Courage. Commitment. Sacrifice. Patriotism. Integrity and citizenship.
Those values are all qualities of America’s Congressional Medal of Honor recipients – qualities Carroll County Middle School hopes to impart on its students with a new program this school year. On August 2, teachers from CCMS had the distinct honor of learning about the program from an actual Congressional Medal of Honor recipient – Gordon Ray Roberts.
Roberts, who retired from the Army as a Colonel in 2012 after active duty in both Vietnam and Iraq, spoke to CCMS teachers at Hillsville’s First United Methodist Church. Roberts was there to speak about a Congressional Medal of Honor Character Development program that will be implemented at CCMS this school year. But he said his focus was to let Carroll’s teachers know how important they are to the community and to the country in general.
“The Army, all of our military services depend on these teachers, not simply teaching them English and Math, but building our character, the kind of character that says, ‘Hey, our community is more important than just myself,’” Roberts said. “We are faced now with such a me generation. It is our teachers and our schools that really stand and say there is something more important than just ourselves – the community, the country, serving one another. It is not just the Christian good thing to do. It is the American good thing to do.”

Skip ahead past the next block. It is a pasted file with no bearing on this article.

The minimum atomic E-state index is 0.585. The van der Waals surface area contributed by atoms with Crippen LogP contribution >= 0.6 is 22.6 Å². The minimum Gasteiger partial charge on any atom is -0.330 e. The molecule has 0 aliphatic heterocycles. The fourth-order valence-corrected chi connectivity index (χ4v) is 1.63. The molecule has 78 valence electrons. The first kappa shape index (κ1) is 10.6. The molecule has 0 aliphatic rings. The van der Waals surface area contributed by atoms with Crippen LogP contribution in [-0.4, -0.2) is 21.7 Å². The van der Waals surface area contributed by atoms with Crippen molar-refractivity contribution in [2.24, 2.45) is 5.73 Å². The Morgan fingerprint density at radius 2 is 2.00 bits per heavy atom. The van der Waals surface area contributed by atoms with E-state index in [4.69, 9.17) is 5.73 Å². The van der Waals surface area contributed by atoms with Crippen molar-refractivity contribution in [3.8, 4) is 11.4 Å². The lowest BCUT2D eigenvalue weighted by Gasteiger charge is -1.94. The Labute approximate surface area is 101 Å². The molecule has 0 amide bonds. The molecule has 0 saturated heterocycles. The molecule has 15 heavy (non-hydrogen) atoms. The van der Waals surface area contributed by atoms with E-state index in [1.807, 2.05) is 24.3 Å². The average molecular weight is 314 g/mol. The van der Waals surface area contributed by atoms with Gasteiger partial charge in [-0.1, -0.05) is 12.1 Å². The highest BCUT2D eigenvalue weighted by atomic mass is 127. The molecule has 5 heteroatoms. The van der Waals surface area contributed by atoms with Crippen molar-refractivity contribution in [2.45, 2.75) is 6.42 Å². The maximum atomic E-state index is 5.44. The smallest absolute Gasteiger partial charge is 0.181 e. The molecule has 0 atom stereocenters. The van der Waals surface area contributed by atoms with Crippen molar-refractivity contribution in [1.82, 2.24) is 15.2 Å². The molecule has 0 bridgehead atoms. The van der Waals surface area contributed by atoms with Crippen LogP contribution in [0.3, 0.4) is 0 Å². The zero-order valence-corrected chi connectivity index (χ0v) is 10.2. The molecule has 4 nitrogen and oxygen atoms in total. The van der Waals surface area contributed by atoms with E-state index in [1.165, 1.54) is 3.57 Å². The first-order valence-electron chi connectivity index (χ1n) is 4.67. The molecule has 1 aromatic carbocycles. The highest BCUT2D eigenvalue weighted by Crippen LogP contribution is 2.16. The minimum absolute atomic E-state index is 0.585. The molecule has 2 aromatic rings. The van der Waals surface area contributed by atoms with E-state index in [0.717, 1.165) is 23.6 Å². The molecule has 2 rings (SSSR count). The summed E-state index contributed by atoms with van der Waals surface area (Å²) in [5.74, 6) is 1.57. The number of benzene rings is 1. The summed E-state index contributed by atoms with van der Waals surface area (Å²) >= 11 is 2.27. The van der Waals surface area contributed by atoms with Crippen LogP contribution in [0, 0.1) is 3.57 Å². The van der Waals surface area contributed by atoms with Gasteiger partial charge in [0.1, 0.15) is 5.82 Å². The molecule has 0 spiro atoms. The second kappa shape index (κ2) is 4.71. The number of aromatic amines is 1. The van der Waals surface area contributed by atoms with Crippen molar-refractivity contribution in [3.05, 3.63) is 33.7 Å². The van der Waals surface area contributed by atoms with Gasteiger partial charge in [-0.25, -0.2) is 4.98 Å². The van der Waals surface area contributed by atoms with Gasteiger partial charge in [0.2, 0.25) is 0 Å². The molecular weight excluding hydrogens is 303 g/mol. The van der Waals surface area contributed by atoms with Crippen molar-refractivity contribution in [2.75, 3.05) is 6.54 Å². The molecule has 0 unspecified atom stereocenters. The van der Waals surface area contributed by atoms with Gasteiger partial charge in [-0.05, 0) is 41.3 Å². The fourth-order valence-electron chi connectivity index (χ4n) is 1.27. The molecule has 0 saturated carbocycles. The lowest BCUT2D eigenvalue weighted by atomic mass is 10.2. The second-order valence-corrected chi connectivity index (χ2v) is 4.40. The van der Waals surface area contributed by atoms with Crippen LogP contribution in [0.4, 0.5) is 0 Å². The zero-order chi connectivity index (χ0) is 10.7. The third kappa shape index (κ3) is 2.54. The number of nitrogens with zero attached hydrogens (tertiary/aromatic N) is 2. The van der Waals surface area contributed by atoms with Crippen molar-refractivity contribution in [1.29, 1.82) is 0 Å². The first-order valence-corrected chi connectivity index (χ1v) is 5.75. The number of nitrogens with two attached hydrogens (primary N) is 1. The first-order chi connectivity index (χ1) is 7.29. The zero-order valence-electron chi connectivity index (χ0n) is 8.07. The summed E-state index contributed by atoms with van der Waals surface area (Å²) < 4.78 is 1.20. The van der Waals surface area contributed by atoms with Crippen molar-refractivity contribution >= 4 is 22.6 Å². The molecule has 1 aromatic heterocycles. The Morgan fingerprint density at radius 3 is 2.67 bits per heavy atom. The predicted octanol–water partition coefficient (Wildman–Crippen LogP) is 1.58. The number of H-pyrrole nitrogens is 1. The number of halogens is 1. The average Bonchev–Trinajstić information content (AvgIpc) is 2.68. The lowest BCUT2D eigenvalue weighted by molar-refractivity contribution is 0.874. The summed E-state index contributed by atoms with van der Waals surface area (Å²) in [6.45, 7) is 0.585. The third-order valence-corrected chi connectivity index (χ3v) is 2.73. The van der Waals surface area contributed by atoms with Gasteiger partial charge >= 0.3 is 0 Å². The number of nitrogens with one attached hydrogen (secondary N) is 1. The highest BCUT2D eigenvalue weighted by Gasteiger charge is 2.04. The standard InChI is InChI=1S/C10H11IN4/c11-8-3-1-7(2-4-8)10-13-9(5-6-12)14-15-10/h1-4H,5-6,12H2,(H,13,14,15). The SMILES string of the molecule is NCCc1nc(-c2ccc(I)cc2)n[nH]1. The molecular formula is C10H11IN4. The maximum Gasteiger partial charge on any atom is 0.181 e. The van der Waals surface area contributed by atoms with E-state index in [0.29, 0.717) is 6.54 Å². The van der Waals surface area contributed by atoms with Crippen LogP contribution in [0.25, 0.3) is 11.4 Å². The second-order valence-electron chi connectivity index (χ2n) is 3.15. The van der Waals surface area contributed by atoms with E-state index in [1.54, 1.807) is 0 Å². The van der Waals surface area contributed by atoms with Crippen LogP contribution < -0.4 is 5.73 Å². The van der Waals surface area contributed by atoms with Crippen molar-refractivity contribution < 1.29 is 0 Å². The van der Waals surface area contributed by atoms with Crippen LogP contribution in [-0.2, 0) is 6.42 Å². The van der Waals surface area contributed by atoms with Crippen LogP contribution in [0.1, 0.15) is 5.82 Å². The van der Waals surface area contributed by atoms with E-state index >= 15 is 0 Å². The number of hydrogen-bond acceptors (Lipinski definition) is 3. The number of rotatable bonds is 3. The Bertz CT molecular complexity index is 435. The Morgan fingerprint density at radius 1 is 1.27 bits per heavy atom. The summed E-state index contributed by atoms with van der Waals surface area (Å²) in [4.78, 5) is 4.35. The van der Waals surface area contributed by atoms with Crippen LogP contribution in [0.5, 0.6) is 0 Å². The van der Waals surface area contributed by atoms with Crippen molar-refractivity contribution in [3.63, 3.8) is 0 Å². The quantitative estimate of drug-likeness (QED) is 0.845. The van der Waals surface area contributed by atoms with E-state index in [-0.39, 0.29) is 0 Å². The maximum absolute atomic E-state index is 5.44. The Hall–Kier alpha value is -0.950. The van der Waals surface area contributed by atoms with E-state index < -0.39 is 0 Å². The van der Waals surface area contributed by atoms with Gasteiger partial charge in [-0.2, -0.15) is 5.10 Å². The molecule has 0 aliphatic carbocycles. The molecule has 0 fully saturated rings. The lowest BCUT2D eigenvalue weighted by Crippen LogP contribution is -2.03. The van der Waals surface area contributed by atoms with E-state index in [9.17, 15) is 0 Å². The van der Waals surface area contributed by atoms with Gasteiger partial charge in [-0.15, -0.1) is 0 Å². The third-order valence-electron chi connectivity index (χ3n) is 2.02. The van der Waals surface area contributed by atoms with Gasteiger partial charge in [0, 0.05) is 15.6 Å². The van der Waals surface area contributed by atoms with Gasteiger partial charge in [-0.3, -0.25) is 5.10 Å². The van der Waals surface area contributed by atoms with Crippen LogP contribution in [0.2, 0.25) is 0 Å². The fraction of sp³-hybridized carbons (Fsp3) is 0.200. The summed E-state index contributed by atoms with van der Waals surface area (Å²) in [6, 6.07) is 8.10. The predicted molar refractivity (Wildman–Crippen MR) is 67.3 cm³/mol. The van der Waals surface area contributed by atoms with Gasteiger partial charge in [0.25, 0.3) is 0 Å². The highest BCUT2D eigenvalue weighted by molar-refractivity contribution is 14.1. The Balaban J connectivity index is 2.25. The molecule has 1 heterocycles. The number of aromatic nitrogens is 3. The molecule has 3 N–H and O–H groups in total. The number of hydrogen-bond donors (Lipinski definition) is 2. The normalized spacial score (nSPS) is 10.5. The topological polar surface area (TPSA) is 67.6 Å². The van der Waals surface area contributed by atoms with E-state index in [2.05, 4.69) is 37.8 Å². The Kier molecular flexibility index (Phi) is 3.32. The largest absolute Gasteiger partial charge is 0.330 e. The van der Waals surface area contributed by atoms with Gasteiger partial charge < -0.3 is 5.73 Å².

The story behind Roberts’ Congressional Medal of Honor citation is an incredible one. On July 11, 1969, while fighting as a rifleman in the 101st Airborne Division during the Vietnam War, Roberts single-handedly wiped out three machine gun nests, saving the lives of over 20 soldiers.
Sgt. Roberts’ platoon was maneuvering along a ridge to attack heavily fortified enemy bunker positions which had pinned down an adjoining friendly company. As the platoon approached the enemy positions, it was suddenly pinned down by heavy automatic weapons and grenade fire from camouflaged enemy fortifications atop the overlooking hill. Seeing his platoon immobilized and in danger of failing in its mission, Sgt. Roberts crawled rapidly toward the closest enemy bunker. With complete disregard for his safety, he leaped to his feet and charged the bunker, firing as he ran. Despite the intense enemy fire directed at him, Sgt. Roberts silenced the 2-man bunker.
Without hesitation, Sgt. Roberts continued his 1-man assault on a second bunker. As he neared the second bunker, a burst of enemy fire knocked his rifle from his hands. Sgt. Roberts picked up a rifle dropped by a comrade and continued his assault, silencing the bunker.
He continued his charge against a third bunker and destroyed it with well-thrown hand grenades. Although Sgt. Roberts was now cut off from his platoon, he continued his assault against a fourth enemy emplacement. He fought through a heavy hail of fire to join elements of the adjoining company which had been pinned down by the enemy fire. Although continually exposed to hostile fire, he assisted in moving wounded personnel from exposed positions on the hilltop to an evacuation area before returning to his unit.